Plastics, Polymers and Composites
Ever since the Club of Rome published “The Limits to Growth” in the early 1970’s, the main target of any researcher and product designer has been to create products reducing the resource consumption. In addition, reducing weight of moveable assets became very important – which lead to the “start” of polymer chemistry about 100 years ago. World production of plastics grew from 10 mio tons in 1950 to more than 380 mio tons nowadays. In order to not only create lighter products, but also to save resources and raw materials, mineral microspheres can be used as light fillers in plastics, polymers, and composites, as they are compatible with plastisols, thermoplastics, Latex, polyesters, epoxies, phenolic resins and urethanes. As you can see, there is no limit to developing new and advanced products by formulating polymers with mineral microspheres.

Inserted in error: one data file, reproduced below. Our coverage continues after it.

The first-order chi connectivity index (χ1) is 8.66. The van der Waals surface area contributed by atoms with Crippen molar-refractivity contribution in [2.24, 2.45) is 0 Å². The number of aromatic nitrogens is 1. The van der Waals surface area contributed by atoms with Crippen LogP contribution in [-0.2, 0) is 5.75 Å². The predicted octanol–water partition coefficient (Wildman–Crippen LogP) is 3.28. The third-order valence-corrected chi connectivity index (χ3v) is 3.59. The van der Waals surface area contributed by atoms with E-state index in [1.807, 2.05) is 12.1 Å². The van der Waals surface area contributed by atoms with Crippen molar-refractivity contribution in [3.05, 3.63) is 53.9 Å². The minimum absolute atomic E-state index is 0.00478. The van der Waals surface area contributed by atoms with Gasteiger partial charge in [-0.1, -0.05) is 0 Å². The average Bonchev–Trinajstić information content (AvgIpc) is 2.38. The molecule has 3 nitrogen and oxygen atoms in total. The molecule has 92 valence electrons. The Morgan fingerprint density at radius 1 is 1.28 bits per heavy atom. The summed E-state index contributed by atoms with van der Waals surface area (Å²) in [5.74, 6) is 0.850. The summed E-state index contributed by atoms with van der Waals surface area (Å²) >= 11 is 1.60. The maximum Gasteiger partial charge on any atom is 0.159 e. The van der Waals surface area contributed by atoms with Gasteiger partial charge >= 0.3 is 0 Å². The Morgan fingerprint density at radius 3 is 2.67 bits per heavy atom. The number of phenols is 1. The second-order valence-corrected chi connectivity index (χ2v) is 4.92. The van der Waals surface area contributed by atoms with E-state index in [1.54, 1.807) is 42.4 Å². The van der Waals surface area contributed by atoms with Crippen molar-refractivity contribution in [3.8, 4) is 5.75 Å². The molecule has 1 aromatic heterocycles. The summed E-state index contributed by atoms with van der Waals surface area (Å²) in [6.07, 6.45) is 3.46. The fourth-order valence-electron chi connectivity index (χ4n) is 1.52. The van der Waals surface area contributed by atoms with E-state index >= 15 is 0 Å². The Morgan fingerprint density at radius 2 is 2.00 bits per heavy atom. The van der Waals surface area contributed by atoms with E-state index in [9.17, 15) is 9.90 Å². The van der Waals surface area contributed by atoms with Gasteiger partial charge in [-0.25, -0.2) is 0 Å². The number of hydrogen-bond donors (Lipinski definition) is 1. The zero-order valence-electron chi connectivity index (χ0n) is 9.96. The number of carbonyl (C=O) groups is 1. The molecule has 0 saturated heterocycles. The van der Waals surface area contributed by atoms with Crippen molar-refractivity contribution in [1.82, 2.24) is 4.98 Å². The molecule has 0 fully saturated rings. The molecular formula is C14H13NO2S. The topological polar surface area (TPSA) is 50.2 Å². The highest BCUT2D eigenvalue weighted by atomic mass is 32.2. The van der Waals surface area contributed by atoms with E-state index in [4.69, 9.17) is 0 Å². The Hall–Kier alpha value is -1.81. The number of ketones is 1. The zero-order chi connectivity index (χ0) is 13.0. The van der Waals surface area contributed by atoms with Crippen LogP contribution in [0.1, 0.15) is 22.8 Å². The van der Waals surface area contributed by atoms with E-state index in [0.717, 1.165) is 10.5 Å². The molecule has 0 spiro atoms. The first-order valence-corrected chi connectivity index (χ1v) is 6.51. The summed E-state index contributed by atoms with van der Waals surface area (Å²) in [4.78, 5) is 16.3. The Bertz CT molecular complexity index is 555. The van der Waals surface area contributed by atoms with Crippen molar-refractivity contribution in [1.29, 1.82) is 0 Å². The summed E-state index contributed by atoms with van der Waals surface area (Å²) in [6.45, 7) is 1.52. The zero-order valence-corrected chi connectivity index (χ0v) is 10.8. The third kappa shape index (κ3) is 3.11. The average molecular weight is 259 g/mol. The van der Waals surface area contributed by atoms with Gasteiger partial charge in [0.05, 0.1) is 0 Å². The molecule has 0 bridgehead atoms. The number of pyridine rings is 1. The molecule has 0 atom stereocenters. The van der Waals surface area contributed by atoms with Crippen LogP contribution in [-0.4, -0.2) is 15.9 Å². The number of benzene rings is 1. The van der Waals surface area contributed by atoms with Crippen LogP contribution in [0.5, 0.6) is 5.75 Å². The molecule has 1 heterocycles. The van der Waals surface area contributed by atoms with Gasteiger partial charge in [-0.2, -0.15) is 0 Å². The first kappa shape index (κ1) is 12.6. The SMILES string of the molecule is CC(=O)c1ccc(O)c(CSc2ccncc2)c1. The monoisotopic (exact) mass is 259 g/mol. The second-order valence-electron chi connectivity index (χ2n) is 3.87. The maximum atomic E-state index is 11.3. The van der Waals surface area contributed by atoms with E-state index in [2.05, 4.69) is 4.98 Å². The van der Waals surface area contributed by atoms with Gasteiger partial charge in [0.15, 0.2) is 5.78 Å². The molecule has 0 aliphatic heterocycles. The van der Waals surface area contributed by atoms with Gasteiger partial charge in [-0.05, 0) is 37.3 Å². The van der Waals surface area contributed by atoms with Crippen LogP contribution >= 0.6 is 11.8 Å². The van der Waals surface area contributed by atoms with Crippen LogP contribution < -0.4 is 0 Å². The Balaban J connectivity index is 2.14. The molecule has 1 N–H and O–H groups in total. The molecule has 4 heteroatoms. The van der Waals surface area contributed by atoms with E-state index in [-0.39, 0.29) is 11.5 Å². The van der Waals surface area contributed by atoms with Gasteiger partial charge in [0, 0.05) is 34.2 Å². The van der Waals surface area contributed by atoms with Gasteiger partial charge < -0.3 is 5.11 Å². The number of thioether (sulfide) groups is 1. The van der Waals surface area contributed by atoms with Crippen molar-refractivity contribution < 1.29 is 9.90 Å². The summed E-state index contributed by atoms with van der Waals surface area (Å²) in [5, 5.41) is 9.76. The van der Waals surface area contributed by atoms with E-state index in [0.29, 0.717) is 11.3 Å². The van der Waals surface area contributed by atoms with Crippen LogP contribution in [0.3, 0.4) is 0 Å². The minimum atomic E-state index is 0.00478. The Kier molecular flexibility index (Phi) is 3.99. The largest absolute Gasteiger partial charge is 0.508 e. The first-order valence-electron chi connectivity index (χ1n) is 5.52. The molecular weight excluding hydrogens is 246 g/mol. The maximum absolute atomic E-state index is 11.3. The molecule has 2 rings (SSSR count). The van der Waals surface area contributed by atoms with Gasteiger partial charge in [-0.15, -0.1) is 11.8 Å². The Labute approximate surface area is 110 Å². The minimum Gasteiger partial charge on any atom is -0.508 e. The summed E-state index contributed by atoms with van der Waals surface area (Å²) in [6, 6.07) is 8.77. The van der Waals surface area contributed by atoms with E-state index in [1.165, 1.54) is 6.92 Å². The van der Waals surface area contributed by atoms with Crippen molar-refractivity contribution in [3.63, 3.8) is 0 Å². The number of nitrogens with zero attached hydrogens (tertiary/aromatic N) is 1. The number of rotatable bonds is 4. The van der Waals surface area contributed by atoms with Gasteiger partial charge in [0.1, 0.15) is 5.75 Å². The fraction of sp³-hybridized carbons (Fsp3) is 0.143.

- Lightweight: The low density reduces weight, either by substituting heavier polymers of other fillers with higher density.
- Avoid shrinkage: The low thermal expansion coefficient compared to the polymer itself causes higher dimensional stability and will reduce shrinkage and warping.
- Better mechanical resistance: The hardness enhances the impact resistance, the flexural strength, the elongation at break, and the abrasion resistance.
- Better processability: The spherical shape and the lower heat absorption (lower density) allow for faster cycle times when producing shaped parts in moulding or extrusion processes, less heat needs to be cooled down.
- Better thermal insulation
- Better buoyancy
- Less permeability